GDPR: CNPD Releases Black List of Processing Operations Subject to a Data Protection Impact Assessment (DPIA)
Further to Article 35(4) and (6) GDPR, the competent supervisory authority, i.e. the CNPD in Luxembourg, must establish a list of the types of processing operations which are likely to result in a high risk for the rights and freedoms of data subjects and, hence, require a data protection impact assessment (hereinafter “DPIA”). This list is in addition to the « high risk » situations foreseen by Article 35(3) GDPR.
According to Article 35 GDPR, the carrying out of a data protection impact assessment (DPIA) is mandatory where processing is “likely to result in a high risk to the rights and freedoms of natural persons”, especially when a new data processing technology is introduced and/or taking into account the nature, scope, context and purposes of the processing. If the high risk of the processing is confirmed, the data controller must consult with the supervisory authority.
Article 35(3) GDPR provides examples of when a processing operation is “likely to result in high risk”, namely when there is:
- “a systematic and extensive evaluation of personal aspects relating to natural persons which is based on automated processing, including profiling, and on which decisions are based that produce legal effects concerning the natural person or similarly significantly affect the natural person;
- processing on a large scale of special categories of data referred to in Article 9(1), or of personal data relating to criminal convictions and offences referred to in Article 10; or
- a systematic monitoring of a publicly accessible area on a large scale”.
Article 35(4) GDPR further states that the supervisory authorities of the EU Member States must publish a list of processing operations for which a DPIA is required. On 11 March 2019, the Luxembourg supervisory authority, the CNPD, released its « black list », after having amended its initial version following comments made on 4 December 2018 by the European Data Protection board (EDPB), a body composed of representatives from all EU supervisory authorities.
The following processing activities appear on the black list:
- The processing of genetic data if one criterion of the EDPB’s 2017 DPIA guidelines is met (unless the processing is carried out by a healthcare professional in the context of healthcare services).
- The processing of biometric data for identification purposes if one criterion of the EDPB’s 2017 DPIA guidelines is met.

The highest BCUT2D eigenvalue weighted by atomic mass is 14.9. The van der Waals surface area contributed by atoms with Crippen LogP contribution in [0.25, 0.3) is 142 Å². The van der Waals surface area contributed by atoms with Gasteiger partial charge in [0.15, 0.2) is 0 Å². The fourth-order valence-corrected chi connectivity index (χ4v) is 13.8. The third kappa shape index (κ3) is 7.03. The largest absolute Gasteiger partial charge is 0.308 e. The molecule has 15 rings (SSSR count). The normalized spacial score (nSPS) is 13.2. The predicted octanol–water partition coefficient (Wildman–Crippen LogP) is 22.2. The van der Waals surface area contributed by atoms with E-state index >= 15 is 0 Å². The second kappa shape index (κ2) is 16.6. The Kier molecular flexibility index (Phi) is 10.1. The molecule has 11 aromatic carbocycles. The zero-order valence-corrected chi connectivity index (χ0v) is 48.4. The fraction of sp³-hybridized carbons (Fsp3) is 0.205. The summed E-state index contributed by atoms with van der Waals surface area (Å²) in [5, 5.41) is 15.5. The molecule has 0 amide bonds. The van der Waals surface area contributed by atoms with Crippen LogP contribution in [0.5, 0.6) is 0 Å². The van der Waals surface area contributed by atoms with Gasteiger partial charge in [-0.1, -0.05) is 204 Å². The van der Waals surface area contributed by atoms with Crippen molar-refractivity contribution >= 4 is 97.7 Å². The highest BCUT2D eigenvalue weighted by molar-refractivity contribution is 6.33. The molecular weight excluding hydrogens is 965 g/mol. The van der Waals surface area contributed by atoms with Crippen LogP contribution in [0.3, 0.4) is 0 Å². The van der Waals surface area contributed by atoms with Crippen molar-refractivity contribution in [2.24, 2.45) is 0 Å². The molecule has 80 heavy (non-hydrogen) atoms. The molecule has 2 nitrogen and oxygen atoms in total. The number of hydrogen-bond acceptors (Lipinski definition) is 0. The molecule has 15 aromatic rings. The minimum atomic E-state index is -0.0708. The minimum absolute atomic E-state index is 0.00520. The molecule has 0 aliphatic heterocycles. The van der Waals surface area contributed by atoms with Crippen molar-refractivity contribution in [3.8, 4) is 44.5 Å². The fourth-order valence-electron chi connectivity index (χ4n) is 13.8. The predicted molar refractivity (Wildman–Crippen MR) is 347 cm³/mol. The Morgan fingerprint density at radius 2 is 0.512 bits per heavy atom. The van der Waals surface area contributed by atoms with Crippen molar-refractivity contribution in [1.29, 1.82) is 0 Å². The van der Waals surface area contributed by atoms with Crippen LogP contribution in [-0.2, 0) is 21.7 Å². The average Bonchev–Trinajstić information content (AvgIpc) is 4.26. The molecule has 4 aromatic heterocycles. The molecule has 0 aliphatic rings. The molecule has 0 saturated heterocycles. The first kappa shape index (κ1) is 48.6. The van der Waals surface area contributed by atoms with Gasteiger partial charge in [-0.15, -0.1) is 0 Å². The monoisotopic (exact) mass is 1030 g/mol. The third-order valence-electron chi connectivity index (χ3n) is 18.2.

- The combination, correspondence or comparison of data collected for different purposes if this has a legal effect or a significant impact on the data subject. This type of processing calls to mind the former Luxembourg Data Protection Act 2002 (Loi modifiée du 2 août 2002 relative à la protection des personnes à l’égard du traitement des données à caractère personnel), which was repealed upon the entry into force of the GDPR and provided for an obligation to request prior authorisation for the interconnection of data sets.
- A regular and systematic control of employee activities if this has a legal effect or a similar significant impact on the data subject. The possibility that employee monitoring could require a DPIA was underscored in the Luxembourg GDPR Act 2018 (Loi du 1er août 2018 portant organisation de la Commission nationale pour la protection des données et mise en œuvre du RGPD), which implements and complements the GDPR.
- The processing of files likely to contain data of the population as whole, unless a more general impact assessment has already been carried out in the context of a legislative measure on the basis of which the processing takes place.
- Processing for scientific or historical research or for statistical purposes within the meaning of Articles 63 to 65 of the GDPR Act 2018. Article 65 of the GDPR Act 2018 stipulates that data controllers must for such processing activities implement several measures including the appointment of a DPO, the carrying out of a DPIA, etc., it being understood that this provision allows the controller to document, justify and request an exemption from the obligation to implement one or more of these measures. Now that the CNPD has included this type of processing on its black list, it appears that it will no longer be possible for controllers to request an exemption from their obligation to perform a DPIA.
- Systematic geolocalisation.
- The processing of indirectly collected data if one further criterion of the EDPB DPIA guidelines is met. In its initial proposal, the CNPD suggested that a DPIA would be required if the processing is based on indirectly collected data but only « when it is not possible /feasible to guarantee the right of information ». This last requirement has not been maintained in the final version.
It should be noted that the EDPB’s 2017 DPIA guidelines also contain a list of « high risk » criteria, it being understood that according to these guidelines a DPIA is required if the processing meets two of these criteria. The guidelines are not legally binding, but have high authoritative value as soft law as well as EU-wide reach. Furthermore, with the adoption of the CNPD black list, the guidelines carry even more weight as some black-listed processing activities require that one of the EDPB’s 2017 DPIA criteria be met.
In any event, now that the CNPD has issued its black list and the EDPB’s 2017 DPIA guidelines have more authority, Luxembourg-based data controllers have slightly more certainty regarding the situations in which a DPIA is required.
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